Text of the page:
The irony is that in America, anyone who votes for the two major parties is voting for the rise of Fascism. The Chinese live tyranny daily compared to us. If we ever get to the point where we live like them, it'll be our fault, and I don't see many Americans today who have the guts to pull a stunt anywhere near like this. A nation that won't even tell private security officers at stores like Best Buy to leave them alone when they're harrassing them, won't stay free long.

Re:Freedom fighters (2, Insightful)

Pantero Blanco (792776) | more than 8 years ago | (#14769665)

Totalitarian regimes always fall. As things get worse and worse, more and more people are negatively impacted, and as a result, more and more people start taking things seriously. Even if they're ignorant and don't really understand what's going on, most people wake up when they realize things are "majorly sucking". Even if they don't know exactly who to blame and haven't really thought it through, they know that they're angry and that, somehow, the people "in control" must be at fault. Eventually there are too many for the oppressors to beat down, no matter what technological advantages they may have.

It's an endless dance. The cycle of tyranny, rebellion, liberty, and decadence will probably continue until the end of time.

Re:Freedom fighters (1)

MindStalker (22827) | more than 8 years ago | (#14769777)

I don't know cuba has been keeping it up pretty well. It probably won't survive much past castros death and eventually capitalism would breach it anyways, but Castro has been able to tiptoe on that delicate balance between tyranny and rebellion.

Re:Freedom fighters (1)

RollingThunder (88952) | more than 8 years ago | (#14769958)

Define a timeframe for "always", though.

If the timeframe is 200 years, then it may as well be "forever" for the people that live through it.

Far too short (2, Informative)

hawk (1151) | more than 8 years ago | (#14770034)

The Roman Empire was a military dictatorship from the beginning (The Imperator was the military commander).

That's the First Century BC (I'll leave it to historians to quibble about whether the empire started with Caesar overstaying his term as Dictator or the crowning of Augustus), and it lasted the Fifth Century AD in the West--and another thousand years in the East.

That's a very long time to wait . . .

hawk

Re:Freedom fighters (1)

kthejoker (931838) | more than 8 years ago | (#14769780)

Actually, pretty much all freedoms that have been denied American citizens during wartimes have been given back without much of a fight. Lincoln's suspension of habeas corpus, Woodrow Wilson's Sedition Acts during World War I, Japanese interment - all of these were reversed and undone within a few months of the end of those respective wars, and with relatively little fanfare or defiance required.

That may not hold true in every scenario of every country ever to appear on this planet, but yes, many times the act of sacrificing and regaining freedoms is a fairly transitory and bureaucratic one.

bring back the Sedition Acts. (0)

Anonymous Coward | more than 8 years ago | (#14769861)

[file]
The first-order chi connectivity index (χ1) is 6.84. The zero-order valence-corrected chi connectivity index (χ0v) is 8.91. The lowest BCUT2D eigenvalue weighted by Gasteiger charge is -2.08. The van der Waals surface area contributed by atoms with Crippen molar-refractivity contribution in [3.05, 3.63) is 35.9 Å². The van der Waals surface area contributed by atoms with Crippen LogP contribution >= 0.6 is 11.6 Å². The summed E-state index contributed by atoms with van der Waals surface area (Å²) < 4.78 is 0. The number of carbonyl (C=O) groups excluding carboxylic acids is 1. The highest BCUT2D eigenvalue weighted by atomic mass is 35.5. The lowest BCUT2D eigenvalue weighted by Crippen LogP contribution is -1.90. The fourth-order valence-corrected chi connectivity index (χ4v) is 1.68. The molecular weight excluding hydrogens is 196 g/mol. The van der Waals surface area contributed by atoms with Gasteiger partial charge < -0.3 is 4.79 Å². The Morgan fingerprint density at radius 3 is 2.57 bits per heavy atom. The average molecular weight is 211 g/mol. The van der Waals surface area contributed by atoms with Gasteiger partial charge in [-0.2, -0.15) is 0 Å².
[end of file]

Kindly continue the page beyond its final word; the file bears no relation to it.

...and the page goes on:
they should have never been removed.

Re:Freedom fighters (5, Insightful)

fritsd (924429) | more than 8 years ago | (#14769882)

You said:
all of these were reversed and undone within a few months of the end of those respective wars,

so... after "Terrorism" has surrendered in this current "War", legislation that curtails the freedoms of americans will probably also be reversed? Oh well, that won't take long..

Mod Parent up (1)

SatanicPuppy (611928) | more than 8 years ago | (#14769969)

The "War" on Terrorism is self-sustaining and unwinnnable. If we wait for it to end, we may be waiting for an ideological shift that is never going to happen.

Re:Freedom fighters (4, Insightful)

Starker_Kull (896770) | more than 8 years ago | (#14769911)

So when will the War on Terrorism be done? Let me know what the criteria are so I can prod my local bureaucrats into restoring a few freedoms that have been lost this round. Ditto for the War on Drugs, running for decades now, with no clear winners or losers or end.

It is a bit more insidious in modern times, I think...

Re:Freedom fighters (3, Insightful)

Omnifarious (11933) | more than 8 years ago | (#14770020)

So, when will "The War on Terrorism®" end? Near as I can tell, the answer to that question is "Never.". That's a pretty gloomy schedule for getting back our freedom. In fact, it's positively Orwellian. Constant war as an excuse for limited freedom.

Re:Freedom fighters (2, Insightful)

Irish_Samurai (224931) | more than 8 years ago | (#14770136)

They may give back freedoms, but they love to keep the legislation.

I'm still waiting for them to repeal the Income Tax.

Re:Freedom fighters (1)

KeiichiMorisato (945464) | more than 8 years ago | (#14770209)

Woodrow Wilson's Sedition Acts during World War I, Japanese interment - all of these were reversed and undone within a few months of the end of those respective wars, and with relatively little fanfare or defiance required.

Japanese internment reversed? Sure they were allowed to go back to where they lived, but they never got back the land that was sold off for scraps, they never got back the possessions that were sold off, they had to rebuild their lives from scratch, citizens who lived there for generations.

If you call losing all that you ever owned due to huge civil rights violations during a time of war, "reversed" and "undone"....then your definition may fit.